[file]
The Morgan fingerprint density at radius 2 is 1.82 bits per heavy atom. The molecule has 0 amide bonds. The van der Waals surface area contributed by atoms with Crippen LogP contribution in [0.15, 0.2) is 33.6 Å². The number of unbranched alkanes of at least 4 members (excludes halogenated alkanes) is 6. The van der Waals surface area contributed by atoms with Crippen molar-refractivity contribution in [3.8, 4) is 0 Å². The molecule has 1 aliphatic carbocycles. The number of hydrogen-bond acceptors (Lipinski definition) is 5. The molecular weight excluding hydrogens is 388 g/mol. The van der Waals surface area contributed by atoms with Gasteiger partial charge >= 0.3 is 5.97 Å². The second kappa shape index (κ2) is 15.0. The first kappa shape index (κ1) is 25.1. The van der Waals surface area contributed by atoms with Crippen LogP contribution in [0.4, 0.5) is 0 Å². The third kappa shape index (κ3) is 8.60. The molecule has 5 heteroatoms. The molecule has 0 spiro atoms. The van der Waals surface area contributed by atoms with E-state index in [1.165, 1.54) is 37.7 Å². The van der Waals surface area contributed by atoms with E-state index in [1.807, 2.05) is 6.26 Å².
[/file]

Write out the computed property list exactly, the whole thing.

The Morgan fingerprint density at radius 2 is 1.82 bits per heavy atom. The molecule has 0 amide bonds. The van der Waals surface area contributed by atoms with Crippen LogP contribution in [0.15, 0.2) is 33.6 Å². The number of unbranched alkanes of at least 4 members (excludes halogenated alkanes) is 6. The van der Waals surface area contributed by atoms with Crippen molar-refractivity contribution in [3.8, 4) is 0 Å². The molecule has 1 aliphatic carbocycles. The number of hydrogen-bond acceptors (Lipinski definition) is 5. The molecular weight excluding hydrogens is 388 g/mol. The van der Waals surface area contributed by atoms with Gasteiger partial charge >= 0.3 is 5.97 Å². The second kappa shape index (κ2) is 15.0. The first kappa shape index (κ1) is 25.1. The van der Waals surface area contributed by atoms with Crippen LogP contribution in [0.4, 0.5) is 0 Å². The third kappa shape index (κ3) is 8.60. The molecule has 5 heteroatoms. The molecule has 0 spiro atoms. The van der Waals surface area contributed by atoms with E-state index in [1.165, 1.54) is 37.7 Å². The van der Waals surface area contributed by atoms with E-state index in [1.807, 2.05) is 6.26 Å².